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Why you should change bank accounts after filing bankruptcy?

My Trustee recommends changing bank accounts after I filed a bankruptcy to a bank where I don’t have debt. I’ve been banking with my bank for years – I don’t feel like changing. To me, it just seems like it will be a hassle. Wouldn’t it be better for me to continue using the same account, and have that start to re-build my credit?

This question is a one we commonly address, and has a few different points to discuss.

Why do you need to change bank accounts?

The main concern is creditors who have been included in your bankruptcy will still have access to your existing bank account, and may keep taking payments. This may be either because you allowed them to take an automatic withdrawal in the past (automatic payments to a credit card from the bank account, for example). Or, because you bank at the same institution where you have debt (such as an overdraft on your chequing account).  Keeping the same bank account would allow them access to continue taking funds from your account even after you filed. As we discussed in an earlier post, once you have filed either a bankruptcy or a consumer proposal, a Stay of Proceedings is in place. A Stay of Proceedings means no creditor is entitled to continue receiving payments on unsecured debts, like credit cards or overdrafts. However, due to the automation employed by banks and credit unions, the automatic payments can potentially continue to be drawn on your account for debts included in either a bankruptcy or consumer proposal.

The most effective way to ensure that you will have access to your money after filing a bankruptcy or consumer proposal is to make sure it goes into a bank account where there are no pre-authorized debits, or other debt. This is the reason your Trustee has advised you to change bank accounts. Technically, your bank or other creditors would not be allowed to keep funds that you earned after bankruptcy, but it can be challenging to get funds back if they are withdrawn. Your trustee has advised you to open a new account, and it is in your best interest to do so.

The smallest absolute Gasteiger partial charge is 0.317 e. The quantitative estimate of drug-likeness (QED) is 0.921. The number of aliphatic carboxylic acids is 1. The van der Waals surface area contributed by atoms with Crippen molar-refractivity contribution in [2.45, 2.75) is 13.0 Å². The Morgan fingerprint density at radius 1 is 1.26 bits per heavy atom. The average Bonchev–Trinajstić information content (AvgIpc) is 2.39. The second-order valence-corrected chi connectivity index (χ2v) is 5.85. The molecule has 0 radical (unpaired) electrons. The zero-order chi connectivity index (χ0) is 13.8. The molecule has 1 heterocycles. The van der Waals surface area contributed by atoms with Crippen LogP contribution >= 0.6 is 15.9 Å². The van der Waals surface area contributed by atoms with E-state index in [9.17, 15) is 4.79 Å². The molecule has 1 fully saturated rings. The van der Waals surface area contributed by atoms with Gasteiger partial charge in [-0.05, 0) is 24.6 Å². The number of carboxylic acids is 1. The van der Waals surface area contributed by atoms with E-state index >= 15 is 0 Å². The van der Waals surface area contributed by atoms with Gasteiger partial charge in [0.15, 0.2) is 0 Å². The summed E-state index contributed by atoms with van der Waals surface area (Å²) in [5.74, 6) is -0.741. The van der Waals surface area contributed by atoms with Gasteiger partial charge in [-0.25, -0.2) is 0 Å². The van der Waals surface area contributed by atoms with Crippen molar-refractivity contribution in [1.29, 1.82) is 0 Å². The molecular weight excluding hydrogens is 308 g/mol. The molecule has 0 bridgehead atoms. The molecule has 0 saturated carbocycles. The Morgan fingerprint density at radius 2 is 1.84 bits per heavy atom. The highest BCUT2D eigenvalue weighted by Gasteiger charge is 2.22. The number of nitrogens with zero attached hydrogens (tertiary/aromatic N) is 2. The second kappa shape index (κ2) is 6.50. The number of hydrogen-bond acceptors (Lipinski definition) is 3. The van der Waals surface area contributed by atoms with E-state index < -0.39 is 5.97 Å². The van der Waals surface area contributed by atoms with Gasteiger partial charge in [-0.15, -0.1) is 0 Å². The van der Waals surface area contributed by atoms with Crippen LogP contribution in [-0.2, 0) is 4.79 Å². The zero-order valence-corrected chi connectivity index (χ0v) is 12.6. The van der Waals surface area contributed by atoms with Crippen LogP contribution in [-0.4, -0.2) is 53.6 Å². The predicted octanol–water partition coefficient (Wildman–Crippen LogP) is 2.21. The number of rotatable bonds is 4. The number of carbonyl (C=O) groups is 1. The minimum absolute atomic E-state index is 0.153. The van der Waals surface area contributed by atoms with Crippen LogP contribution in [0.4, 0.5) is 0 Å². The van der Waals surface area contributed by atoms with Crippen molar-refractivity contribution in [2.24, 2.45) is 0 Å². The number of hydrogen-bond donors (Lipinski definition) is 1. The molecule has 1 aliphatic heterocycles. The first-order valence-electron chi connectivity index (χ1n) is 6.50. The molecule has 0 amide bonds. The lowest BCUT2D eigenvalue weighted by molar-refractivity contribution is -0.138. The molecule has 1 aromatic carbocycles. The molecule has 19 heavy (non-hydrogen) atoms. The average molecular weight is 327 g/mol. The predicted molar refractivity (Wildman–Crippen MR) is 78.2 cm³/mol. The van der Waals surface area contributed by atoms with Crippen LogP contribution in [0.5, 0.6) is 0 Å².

So I’ve decided I should probably change accounts. But how do I do that now that I’m bankrupt?

You do have options. You might consider opening an online account with any one of a few virtual banking providers, where you can open an account from the comfort of your smartphone. Should you prefer the face-to-face approach, you will likely need to make an appointment at the branch of your choice. When meeting with the banking professional, tell them that you are just looking for a chequing or savings account and that you do not require additional services such as overdraft or line of credit. Just because you are in a bankruptcy (or consumer proposal) isn’t a valid reason to be declined for an account. In our experience, the vast majority of clients can open a new account with only one appointment.  In fact according to the Bank Act, no bank in Canada can deny you the ability to open an account.

So once I have my new account, what do I do with my old one? Should I close it? Or would leaving it open improve my credit, as I’ve had it for years?

Keep in mind that once a bankruptcy or consumer proposal is filed, it will appear on your credit report. Attempting to ‘improve’ your credit during your proceeding isn’t really an option. However, once your proposal or bankruptcy is removed from your credit, together with the accounts included in your file, the details on your credit report will include the choices you’ve made since filing.  Keeping a bank account through a bankruptcy won’t serve to improve your credit.

If your account is in the overdraft at the time you file, you will not be permitted to close it, and the overdraft balance should be included in your file.  If you have funds in the account (ie. not in the overdraft), you may wish to move the balance to your new financial institution, to pay your upcoming bills. Make sure if you do move your balance, ask your bank to close the account when you leave, so that any future automatic payments will not go through this old account, and overdraw it.

Should you open a new account, don’t forget to move your sources of income (payroll, government income such as pension and Canada Child Benefit), and the payments that you want to continue to make (insurances, rent, Trustee payments) to your new account. You may find Service Canada’s My Account feature helpful for this.

To save yourself potential headaches, we recommend changing bank accounts before, or as soon as possible after, filing a bankruptcy or Consumer Proposal.

For more information about this or to schedule your free consultation contact us here.